Lawyer shares things you should never do when pulled over by a police officer
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A UK-based lawyer has shared five things you should never do if you're pulled over by a police officer while driving.
If you're anything like me, chances are you're convinced you're about to go to jail any time you see a police officer.
You could be walking your dog, watering your plants or just waiting at a stop light, but the mere presence of police can be enough to make you feel like you need to 'act normal', even if you weren't doing anything that weird in the first place.
With that in mind, you might be inclined to try and take action if you're pulled over in a traffic stop, but a lawyer who shares advice on TikTok under the handle @tiktokstreetlawyer has stressed all the things you shouldn't do.
The TikToker's advice covers a range of scenarios, including the possibility that you actually do have something illegal going on.
"[Don't] refuse to open a car door to an officer if the traffic stop moves to a lawful car search," he said.
The third thing you shouldn't do is 'make threats', or be violent towards the officer involved in the traffic stop, and you certainly shouldn't try to avoid the stop altogether by driving off when you are 'lawfully required to stay put', the lawyer advised.
The fifth tip is admittedly a little bizarre...
Finally - and the lawyer admitted this one 'won't surprise you' - you should not 'give your name on repeat as the Muffin Man'.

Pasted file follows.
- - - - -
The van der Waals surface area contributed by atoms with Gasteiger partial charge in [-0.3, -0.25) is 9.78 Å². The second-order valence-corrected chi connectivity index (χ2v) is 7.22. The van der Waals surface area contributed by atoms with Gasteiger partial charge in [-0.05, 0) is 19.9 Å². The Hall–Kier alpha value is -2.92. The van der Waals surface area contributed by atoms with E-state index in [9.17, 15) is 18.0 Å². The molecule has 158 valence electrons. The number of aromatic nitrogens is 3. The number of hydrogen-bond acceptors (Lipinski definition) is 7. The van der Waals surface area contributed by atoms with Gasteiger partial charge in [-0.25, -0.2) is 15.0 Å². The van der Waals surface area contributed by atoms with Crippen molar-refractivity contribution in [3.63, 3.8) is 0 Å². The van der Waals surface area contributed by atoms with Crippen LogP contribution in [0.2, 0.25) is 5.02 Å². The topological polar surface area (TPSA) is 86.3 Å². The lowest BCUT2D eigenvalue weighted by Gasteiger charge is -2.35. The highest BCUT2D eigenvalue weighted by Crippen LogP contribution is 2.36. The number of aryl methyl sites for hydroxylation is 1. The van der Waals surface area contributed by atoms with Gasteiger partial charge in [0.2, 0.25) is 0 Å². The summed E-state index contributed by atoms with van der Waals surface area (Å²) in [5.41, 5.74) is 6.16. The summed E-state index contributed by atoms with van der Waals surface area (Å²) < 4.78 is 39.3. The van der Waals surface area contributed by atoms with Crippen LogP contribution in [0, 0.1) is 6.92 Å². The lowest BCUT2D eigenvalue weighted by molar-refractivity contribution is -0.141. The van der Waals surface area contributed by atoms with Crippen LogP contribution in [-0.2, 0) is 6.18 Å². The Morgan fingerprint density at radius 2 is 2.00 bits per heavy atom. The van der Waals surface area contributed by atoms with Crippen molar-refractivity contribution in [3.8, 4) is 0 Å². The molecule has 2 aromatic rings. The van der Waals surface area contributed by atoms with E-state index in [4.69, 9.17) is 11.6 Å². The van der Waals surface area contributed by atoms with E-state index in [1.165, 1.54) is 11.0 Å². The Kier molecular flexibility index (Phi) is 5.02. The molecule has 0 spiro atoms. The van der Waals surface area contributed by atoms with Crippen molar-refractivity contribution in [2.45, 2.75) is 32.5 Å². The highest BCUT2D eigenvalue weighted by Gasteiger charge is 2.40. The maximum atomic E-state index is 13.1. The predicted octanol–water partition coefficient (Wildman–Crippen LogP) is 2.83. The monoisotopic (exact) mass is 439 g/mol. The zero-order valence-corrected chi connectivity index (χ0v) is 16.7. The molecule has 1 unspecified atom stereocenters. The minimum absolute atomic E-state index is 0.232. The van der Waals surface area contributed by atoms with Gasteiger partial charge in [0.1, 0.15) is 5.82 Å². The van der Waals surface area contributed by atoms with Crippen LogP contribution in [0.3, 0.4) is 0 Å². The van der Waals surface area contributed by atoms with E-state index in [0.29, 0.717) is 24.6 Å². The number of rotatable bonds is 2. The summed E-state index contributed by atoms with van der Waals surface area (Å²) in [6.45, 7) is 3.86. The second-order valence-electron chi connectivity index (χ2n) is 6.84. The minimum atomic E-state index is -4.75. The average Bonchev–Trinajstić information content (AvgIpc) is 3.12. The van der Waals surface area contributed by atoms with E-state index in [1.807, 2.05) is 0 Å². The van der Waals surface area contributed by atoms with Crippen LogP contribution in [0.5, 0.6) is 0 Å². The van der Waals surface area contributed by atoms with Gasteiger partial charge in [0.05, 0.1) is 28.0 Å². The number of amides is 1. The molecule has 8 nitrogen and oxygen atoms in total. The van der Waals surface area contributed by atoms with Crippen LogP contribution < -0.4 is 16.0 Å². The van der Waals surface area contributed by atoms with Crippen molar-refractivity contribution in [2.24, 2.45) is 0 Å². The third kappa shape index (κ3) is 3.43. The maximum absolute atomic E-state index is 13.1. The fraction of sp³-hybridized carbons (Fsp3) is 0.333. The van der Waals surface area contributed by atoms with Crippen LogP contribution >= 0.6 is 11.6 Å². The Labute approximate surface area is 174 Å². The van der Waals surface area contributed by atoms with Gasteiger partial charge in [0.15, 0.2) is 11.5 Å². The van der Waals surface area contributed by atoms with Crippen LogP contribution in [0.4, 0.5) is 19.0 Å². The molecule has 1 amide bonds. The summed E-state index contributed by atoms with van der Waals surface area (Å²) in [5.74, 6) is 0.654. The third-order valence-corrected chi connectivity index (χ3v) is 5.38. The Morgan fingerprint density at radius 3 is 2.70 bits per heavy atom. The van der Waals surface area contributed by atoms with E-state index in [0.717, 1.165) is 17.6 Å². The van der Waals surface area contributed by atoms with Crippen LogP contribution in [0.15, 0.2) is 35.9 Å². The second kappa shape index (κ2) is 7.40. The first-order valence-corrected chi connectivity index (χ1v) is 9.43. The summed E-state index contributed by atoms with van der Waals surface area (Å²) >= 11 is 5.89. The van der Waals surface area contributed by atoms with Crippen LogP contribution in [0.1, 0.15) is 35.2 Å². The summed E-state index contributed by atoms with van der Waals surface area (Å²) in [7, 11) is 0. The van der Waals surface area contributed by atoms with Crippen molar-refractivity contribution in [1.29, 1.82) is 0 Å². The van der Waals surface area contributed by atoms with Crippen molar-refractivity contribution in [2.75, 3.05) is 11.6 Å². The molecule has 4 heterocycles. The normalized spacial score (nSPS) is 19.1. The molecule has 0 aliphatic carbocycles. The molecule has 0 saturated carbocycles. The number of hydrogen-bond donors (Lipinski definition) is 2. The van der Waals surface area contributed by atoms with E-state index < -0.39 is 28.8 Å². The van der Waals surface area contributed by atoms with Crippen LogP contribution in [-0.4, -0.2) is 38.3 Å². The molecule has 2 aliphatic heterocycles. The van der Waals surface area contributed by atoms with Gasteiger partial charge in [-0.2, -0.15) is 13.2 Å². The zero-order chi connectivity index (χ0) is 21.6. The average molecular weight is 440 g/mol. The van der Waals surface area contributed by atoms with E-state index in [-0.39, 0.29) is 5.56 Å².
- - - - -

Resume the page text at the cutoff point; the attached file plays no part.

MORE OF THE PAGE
It's not exactly the best fake name to offer, but the fact the lawyer has mentioned it makes me think it's one that's been used far too often. Don't be the person that makes it worse for themselves by trying to be funny.
Summing up, the lawyer explained: "All of these actions are at the very least captured by the catch-all offence of wilfully obstructing a constable in the execution of their duty.
"As they say in Spanish, 'ser bueno' (be good)."
The UK government explains that police can stop a vehicle for any reason, and drivers should 'always pull over when it's safe to do so'.
If you don't stop, you're breaking the law. Once they've pulled you over, police can ask to see your driving licence, insurance certificate and MOT certificate.
If you don't have the documents on you at the time, you have seven days to present them to a police station before you're in violation of the law.